What’s Going On With Impeachment?


Image by Daneen Khan

Nancy Pelosi, the Speaker of the House, has informed the public that a formal impeachment inquiry is filed over President Trump.

Impeachment has been discussed before, but for House Democrats, the final straw was President Trump discussing Joe Biden, a Democratic presidential candidate, with the Ukrainian President. It appears that Mr. Trump wanted the Ukrainians to investigate into Biden’s and his son, Hunter’s, past dealings in the country. Mr. Biden is a potential political opponent in the upcoming U.S. presidential election.

Impeachment has only happened twice in US History, to Andrew Johnson and Bill Clinton. Nixon was going to be impeached, but he resigned from office.

You may have heard, seen, or read news from other sources discussing the impeachment inquiry. However, there were probably some terms that confused you or you didn’t recognize. Here, we have placed some of the some of the most common terms circling around impeachment and a short summary of what they all mean, so you know what’s going on when you hear/see/read other things about this event!

Impeachment Inquiry: The Constitution states that a president may be impeached if they commit “treason, bribery, or other high crimes and misdemeanors.” If a member of the House of Representatives believes that an officer (i.e. the president or another federal official) has done one of these things, they can place an impeachment inquiry against said officer. This opens investigation, and a trial is held.

Impeachment: The exact definition of impeachment (according to Oxford Dictionaries) is “A charge of misconduct made against the holder of a public office.” This is when what has previously been an impeachment inquiry switches over to an impeachment after investigation has been completed and enough evidence has been found supporting the charges. Then, the House Judiciary Committee will begin writing articles of impeachment, noting the change from an inquiry. 

Whistleblower Complaint: In this case, a whistleblower can be any federal government employee. According to the Government Accountability Project, which is a non-profit organization that advocates for whistleblowers, if this person has “evidence of illegality, gross waste or fraud, mismanagement, abuse of power, general wrongdoing, or a substantial and specific danger to public health and safety,” they may disclose this information to an authority in their agency. If the whistleblower complaint is accurate and concerning, the Director of National Intelligence will inform their committee within a week, eventually leading it to Congress. The lead up to the current impeachment inquiry went a little differently: though the anonymous whistleblower followed the correct procedures, it took a little longer because the concerns involved the president rather than a smaller leader.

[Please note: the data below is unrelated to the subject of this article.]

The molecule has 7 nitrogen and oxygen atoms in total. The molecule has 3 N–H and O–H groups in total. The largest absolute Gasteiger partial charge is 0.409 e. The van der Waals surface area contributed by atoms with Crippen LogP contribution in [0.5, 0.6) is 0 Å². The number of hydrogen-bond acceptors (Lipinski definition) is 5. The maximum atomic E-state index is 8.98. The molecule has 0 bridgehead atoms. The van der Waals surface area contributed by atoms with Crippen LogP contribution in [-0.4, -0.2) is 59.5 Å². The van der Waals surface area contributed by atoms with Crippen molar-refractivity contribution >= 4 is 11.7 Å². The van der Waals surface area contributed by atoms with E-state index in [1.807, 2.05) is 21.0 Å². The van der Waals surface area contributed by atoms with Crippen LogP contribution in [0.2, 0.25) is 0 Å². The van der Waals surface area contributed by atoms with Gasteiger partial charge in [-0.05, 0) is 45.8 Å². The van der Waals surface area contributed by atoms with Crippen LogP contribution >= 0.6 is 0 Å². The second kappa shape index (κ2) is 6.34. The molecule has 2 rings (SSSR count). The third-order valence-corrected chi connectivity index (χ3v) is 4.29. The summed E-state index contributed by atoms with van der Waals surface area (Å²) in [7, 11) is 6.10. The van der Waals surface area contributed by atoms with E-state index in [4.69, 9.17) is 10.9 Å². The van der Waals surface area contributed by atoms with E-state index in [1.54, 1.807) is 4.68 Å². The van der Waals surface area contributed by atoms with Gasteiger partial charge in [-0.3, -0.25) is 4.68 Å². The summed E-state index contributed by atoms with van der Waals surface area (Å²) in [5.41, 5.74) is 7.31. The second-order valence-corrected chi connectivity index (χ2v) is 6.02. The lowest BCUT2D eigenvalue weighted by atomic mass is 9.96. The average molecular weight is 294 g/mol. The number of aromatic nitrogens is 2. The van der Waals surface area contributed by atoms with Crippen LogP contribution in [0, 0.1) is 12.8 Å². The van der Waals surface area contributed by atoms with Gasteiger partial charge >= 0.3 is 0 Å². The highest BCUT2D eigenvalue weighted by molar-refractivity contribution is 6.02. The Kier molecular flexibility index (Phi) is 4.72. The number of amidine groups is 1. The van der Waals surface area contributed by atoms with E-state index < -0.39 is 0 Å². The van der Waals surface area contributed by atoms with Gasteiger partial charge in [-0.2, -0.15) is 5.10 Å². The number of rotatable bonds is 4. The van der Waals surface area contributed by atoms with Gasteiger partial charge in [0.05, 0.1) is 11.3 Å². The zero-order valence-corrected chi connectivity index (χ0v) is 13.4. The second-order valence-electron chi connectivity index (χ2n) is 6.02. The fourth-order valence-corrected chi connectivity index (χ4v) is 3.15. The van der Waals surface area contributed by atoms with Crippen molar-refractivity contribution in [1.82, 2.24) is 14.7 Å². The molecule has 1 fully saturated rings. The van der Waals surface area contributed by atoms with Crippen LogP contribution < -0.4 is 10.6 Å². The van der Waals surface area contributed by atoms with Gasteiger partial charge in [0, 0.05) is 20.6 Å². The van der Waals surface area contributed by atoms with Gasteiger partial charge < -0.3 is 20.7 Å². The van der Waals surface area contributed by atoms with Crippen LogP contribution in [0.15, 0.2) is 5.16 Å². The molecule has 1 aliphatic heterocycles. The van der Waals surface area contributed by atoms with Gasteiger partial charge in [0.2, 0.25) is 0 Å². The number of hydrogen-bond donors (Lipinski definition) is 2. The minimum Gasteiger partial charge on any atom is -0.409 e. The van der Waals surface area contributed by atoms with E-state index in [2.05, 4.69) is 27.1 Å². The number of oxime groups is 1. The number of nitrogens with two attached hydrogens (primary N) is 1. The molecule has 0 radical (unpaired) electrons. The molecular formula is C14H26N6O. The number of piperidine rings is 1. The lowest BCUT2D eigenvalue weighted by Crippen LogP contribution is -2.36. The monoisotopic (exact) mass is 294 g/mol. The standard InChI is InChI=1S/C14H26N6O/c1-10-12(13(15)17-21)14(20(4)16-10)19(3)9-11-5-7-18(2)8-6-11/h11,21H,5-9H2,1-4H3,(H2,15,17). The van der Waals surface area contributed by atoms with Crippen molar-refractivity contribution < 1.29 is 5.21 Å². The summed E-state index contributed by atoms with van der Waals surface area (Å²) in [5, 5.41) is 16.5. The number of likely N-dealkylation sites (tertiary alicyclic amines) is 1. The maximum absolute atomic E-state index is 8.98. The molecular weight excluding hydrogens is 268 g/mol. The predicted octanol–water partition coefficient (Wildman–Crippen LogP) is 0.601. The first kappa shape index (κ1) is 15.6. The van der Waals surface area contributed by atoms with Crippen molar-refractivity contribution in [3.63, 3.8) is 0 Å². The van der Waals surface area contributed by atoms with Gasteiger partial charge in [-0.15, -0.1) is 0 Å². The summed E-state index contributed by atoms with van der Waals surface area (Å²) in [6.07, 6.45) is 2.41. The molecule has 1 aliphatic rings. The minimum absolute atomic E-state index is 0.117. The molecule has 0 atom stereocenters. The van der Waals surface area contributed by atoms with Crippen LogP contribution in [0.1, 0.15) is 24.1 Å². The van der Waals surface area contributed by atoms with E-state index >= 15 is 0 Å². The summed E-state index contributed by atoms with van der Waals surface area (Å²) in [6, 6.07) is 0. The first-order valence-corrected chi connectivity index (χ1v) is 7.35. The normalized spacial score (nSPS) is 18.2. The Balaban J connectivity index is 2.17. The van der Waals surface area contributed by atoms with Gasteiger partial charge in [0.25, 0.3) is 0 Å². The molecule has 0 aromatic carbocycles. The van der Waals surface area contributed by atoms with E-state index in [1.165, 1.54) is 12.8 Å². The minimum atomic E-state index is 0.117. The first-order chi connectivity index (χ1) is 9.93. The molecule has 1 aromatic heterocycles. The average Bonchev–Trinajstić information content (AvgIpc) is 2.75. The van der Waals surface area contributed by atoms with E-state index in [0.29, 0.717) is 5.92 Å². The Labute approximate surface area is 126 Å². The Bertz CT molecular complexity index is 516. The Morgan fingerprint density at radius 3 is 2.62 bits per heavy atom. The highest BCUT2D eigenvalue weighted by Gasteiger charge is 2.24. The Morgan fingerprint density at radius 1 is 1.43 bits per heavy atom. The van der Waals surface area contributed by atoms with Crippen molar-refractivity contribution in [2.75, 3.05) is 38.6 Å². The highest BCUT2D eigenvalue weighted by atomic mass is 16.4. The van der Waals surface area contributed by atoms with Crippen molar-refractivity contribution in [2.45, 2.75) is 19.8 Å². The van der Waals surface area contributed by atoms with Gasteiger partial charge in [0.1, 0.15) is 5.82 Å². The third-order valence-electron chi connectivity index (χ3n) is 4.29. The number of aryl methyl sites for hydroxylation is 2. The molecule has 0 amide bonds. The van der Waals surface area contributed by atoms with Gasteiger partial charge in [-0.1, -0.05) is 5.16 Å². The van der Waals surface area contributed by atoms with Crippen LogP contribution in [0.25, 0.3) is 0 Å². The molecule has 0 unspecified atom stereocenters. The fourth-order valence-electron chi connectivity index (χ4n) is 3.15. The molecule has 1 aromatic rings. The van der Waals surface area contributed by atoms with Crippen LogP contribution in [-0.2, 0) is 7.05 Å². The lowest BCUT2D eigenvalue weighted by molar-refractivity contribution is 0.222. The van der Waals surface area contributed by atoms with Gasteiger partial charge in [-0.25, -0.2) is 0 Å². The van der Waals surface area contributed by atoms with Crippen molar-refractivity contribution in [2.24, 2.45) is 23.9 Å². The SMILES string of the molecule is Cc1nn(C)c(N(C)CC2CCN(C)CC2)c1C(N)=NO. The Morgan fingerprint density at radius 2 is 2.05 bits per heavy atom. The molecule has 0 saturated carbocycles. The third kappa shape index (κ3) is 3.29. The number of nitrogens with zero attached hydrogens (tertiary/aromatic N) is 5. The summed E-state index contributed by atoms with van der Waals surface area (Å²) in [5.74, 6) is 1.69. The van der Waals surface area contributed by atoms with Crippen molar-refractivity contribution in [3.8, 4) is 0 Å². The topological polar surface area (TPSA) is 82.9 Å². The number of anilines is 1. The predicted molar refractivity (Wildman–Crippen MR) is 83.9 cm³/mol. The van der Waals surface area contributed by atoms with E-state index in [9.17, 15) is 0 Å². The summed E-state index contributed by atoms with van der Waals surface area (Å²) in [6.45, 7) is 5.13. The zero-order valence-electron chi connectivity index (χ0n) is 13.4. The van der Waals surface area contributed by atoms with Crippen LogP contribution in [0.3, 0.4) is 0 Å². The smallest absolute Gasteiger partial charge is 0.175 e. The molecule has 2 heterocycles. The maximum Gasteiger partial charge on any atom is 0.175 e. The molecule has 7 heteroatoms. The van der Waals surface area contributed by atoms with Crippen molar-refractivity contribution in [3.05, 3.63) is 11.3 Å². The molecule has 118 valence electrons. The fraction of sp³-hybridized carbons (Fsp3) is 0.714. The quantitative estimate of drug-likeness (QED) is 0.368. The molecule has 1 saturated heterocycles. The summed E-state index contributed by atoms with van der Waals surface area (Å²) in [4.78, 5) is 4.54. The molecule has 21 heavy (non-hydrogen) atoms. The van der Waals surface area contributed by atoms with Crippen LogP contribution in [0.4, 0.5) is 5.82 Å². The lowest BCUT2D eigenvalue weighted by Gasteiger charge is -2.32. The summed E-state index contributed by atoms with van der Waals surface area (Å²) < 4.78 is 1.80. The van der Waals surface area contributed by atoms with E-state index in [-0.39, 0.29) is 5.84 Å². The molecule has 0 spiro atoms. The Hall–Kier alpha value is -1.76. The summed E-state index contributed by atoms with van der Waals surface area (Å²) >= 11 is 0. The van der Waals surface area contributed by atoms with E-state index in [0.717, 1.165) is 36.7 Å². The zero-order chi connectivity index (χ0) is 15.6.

To get some more background on this topic, we talked to one of our AP Human Geography teachers, Mr. Nesbitt. Here were our questions and some answers: 

GE: So what are some of the basics of impeachment? What does the process look like? 

JN: Impeachment is a political trial raised in the house of representatives and usually has hearings. Once the house has decided to move forward with impeachment, they will then vote for impeachment, where there will be a trial in the Senate. If the Senate votes for impeachment, then the president will be impeached. 

GE: What’s the difference between an impeachment and an impeachment inquiry? 

JN: Impeachment inquiry is an investigation to determine whether or not impeachment will occur, while impeachment is the actual process of removal. 

GE: We know that impeachments have occurred before with President Clinton, Johnson, and Nixon. Were any of them actually removed from office? 

JN: No president in the history of the United States has been removed by impeachment. President Nixon resigned before he was removed by office, while Johnson and Clinton went through the impeachment inquiry but didn’t actually get impeached. 

GE: How did the impeachment impact their presidency? 

JN: For Nixon, it ended it and for Johnson he was incapable of doing anything. He didn’t have political power anymore, and for Clinton, he was in his second term so he wasn’t going to be president anymore. 

GE: Are their any obvious benefits and perils of impeachment (and inquiry) to Congress? 

JN: For congress, the perils and benefits are entirely political. Perils for congress is whatever party is in power for impeachment hearings lose support from the public. Benefits are that you have a political party that holds the trust of the public. 

For more information, check out the following news articles:

NBC News

The Washington Post

CBS News